Ask a stupid question… | The Mary Rose
Ask a stupid question…
In the Museum | 30 Sep, 2019 | Museum Blogger
There's nothing to be ashamed of about asking questions

A lot of people use the same starting point when they ask our volunteers questions in the museum; “This may be a stupid question, but…”

The sad thing is, it never is. They may be obvious questions, such as when the Mary Rose sank, or were there any survivors (30-40), but those are reasonable questions to ask, and by no means stupid.

Sometimes, though, you can become so involved in a subject that you forget what is actually common knowledge, and what is actually rather specialised. At the Mary Rose museum, things like the number of crew, the date of her recovery, even the name of the body of water in which she was lost are considered ‘the basics’, which all of our staff and volunteers should be able to tell you, yet they’d make pretty tricky pub quiz questions.

The Raising of The Mary Rose

Many people over the age of 40 recall the morning of 11th October 1982 from their childhood, either from the telly being wheeled into the classroom, or taking the day off school/work to see the raising, but while they might remember the year, or at least place it within a ten year period, few will know the exact date. and why would they? Can you remember the date of the last three Royal Weddings, or the date when Dolly the sheep was announced? Probably not, but it hasn't held you back.

In the south of England, the Solent is a fairly well known term for the body of water between Dorset, Hampshire and the Isle of Wight, but the further away you get from the coastline the less people know about it. You mention the Trossachs to someone from Hampshire, and they'd probably have a similar response to that you'd get from someone Scottish when you mention the Solent.

As to the number of crew, even at the time of her loss people disagreed on that, with numbers varying between 400-700 men! We tend to err on the side of caution, and say around 500.

This is something our volunteers have to bear in mind when giving answers to the general public. If you ask where the Mary Rose sank and we say “The Solent”, to a lot of people we might as well reply “Flaggady Gibbidy Donk” for all the use it would be. “Off the coast of Portsmouth” is usually sufficient for most people, and if they want further information wecan then go into details.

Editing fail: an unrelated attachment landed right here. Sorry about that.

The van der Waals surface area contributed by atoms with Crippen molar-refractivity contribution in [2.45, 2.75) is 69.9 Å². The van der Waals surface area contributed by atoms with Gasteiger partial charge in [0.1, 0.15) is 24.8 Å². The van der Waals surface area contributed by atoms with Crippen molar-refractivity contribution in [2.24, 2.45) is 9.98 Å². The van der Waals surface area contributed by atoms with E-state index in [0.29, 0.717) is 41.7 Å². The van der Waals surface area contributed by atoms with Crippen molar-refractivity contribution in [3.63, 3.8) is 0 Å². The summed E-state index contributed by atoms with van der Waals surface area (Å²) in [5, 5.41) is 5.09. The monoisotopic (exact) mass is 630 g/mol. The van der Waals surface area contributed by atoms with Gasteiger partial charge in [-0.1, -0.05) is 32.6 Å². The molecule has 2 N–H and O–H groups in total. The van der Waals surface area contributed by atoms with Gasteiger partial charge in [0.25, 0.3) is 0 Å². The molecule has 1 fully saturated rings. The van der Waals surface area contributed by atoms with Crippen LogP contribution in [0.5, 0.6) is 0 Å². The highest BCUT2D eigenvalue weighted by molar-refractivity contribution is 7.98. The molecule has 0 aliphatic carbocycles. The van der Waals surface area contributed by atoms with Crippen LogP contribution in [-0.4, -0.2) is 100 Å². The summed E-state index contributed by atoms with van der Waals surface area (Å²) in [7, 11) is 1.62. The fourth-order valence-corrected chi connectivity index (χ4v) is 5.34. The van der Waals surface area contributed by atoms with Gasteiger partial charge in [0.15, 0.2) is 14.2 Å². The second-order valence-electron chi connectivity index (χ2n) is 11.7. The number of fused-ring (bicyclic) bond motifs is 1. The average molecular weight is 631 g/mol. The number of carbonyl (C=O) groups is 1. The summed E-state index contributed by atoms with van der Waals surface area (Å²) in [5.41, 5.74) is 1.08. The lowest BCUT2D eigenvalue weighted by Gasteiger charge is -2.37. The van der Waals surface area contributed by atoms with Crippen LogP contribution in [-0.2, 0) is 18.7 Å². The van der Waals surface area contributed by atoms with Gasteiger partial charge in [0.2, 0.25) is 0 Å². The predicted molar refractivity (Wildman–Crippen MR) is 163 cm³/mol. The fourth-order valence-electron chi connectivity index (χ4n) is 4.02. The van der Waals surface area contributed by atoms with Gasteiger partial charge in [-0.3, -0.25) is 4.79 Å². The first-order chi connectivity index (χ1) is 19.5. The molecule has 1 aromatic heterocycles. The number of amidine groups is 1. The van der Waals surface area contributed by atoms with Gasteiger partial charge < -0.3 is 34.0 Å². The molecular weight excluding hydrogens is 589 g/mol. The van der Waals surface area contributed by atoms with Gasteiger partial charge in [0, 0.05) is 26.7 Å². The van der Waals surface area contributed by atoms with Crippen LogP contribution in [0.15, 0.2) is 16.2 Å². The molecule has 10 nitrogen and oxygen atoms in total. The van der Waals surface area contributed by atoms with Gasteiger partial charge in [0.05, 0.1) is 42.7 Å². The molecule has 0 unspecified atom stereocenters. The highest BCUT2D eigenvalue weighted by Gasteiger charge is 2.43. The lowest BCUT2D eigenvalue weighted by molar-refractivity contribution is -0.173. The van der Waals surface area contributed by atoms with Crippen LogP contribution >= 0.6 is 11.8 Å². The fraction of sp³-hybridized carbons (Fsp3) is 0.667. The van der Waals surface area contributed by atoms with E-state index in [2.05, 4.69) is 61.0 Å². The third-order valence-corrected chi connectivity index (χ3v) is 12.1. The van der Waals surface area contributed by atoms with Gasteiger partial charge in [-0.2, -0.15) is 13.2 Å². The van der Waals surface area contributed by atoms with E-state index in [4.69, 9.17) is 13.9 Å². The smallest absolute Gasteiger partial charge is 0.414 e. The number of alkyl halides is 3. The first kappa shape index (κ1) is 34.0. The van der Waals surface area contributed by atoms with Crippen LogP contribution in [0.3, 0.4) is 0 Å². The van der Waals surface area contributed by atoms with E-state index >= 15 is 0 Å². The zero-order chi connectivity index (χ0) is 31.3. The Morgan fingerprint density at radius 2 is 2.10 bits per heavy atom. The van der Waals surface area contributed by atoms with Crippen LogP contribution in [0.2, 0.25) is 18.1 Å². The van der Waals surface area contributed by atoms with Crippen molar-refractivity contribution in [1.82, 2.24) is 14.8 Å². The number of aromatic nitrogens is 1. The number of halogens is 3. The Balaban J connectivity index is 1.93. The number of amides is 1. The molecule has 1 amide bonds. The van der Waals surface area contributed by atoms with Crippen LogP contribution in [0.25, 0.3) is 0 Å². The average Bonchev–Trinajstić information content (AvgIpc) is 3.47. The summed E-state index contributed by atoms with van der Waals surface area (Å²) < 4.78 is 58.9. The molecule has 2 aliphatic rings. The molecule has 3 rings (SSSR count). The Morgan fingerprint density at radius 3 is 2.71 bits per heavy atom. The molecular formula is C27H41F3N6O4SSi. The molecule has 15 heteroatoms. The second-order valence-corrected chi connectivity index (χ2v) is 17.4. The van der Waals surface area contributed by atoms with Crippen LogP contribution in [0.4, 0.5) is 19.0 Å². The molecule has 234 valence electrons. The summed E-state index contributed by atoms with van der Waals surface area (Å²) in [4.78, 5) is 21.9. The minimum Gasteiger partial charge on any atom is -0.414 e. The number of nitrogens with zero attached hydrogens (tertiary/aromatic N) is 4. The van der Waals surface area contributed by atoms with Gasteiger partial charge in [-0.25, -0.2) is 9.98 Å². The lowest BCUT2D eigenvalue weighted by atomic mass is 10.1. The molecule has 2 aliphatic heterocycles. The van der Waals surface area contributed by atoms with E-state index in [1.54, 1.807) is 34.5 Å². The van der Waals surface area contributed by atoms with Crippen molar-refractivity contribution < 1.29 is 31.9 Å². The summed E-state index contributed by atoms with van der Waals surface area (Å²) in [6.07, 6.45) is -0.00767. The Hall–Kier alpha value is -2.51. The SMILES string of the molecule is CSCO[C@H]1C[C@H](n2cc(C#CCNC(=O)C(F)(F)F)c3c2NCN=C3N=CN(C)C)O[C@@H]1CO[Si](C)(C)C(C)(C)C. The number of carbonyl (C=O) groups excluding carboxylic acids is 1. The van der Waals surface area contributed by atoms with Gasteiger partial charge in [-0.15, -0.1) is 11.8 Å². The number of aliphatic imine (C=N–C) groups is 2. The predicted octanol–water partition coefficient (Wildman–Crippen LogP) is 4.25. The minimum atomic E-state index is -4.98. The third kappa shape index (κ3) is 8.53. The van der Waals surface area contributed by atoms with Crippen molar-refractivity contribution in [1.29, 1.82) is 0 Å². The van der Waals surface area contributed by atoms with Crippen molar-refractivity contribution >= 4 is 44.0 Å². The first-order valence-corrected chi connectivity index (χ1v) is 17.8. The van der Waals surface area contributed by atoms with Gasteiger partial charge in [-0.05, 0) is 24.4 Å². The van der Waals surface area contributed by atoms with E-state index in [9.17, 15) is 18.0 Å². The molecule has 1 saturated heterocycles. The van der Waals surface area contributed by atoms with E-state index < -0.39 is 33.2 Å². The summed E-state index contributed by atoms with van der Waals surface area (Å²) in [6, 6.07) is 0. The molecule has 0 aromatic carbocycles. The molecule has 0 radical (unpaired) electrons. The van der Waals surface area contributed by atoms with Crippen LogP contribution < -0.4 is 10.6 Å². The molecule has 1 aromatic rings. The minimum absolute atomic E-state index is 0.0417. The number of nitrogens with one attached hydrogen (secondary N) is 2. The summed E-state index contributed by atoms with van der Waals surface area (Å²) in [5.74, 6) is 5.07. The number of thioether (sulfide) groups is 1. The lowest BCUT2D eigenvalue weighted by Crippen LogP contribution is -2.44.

That’s why our guides often ask if you’re local; they're not weird "League of Gentlemen"-style characters, challenging outsiders, they just want to know how to best interpret the collection to you.

Vols Of All Ages

Some mean people might call this ‘dumbing down’, or ‘pandering to the lowest common denominator’, but those people are missing the point of a museum. Museums are a learning experience; they aren’t there to make you feel clever because of what you knew before you arrived, they’re there to make you feel clever because of what you’ve learned during your visit. What’s the difference between learning about the existence of, for example, a ship’s dog at home through reading, or on a day trip out to a museum? Looking down on someone because they don’t know something you do know is forgetting that there was a time when you also didn’t know it, you just happened to learn it before them.

This sort of thinking is why you get people who don't know things, and try to blag their way, making up 'facts' and misleading the people they're talking to, rather than asking a simple question. Not knowing things isn't a weakness, but refusing to ask about them to protect your ego is.

This means that we have to be careful what we say. Pretty much every question we get asked has a standard answer and we hold training sessions for our staff and volunteers to make sure that they know the actual answers to any questions. As museum guides, they hold a position of authority when it comes to matter relating to the Mary Rose, and if they give a wrong answer, it either reflects badly on us, or worse starts a new myth that we have to spend the next few years (or decades) trying to correct.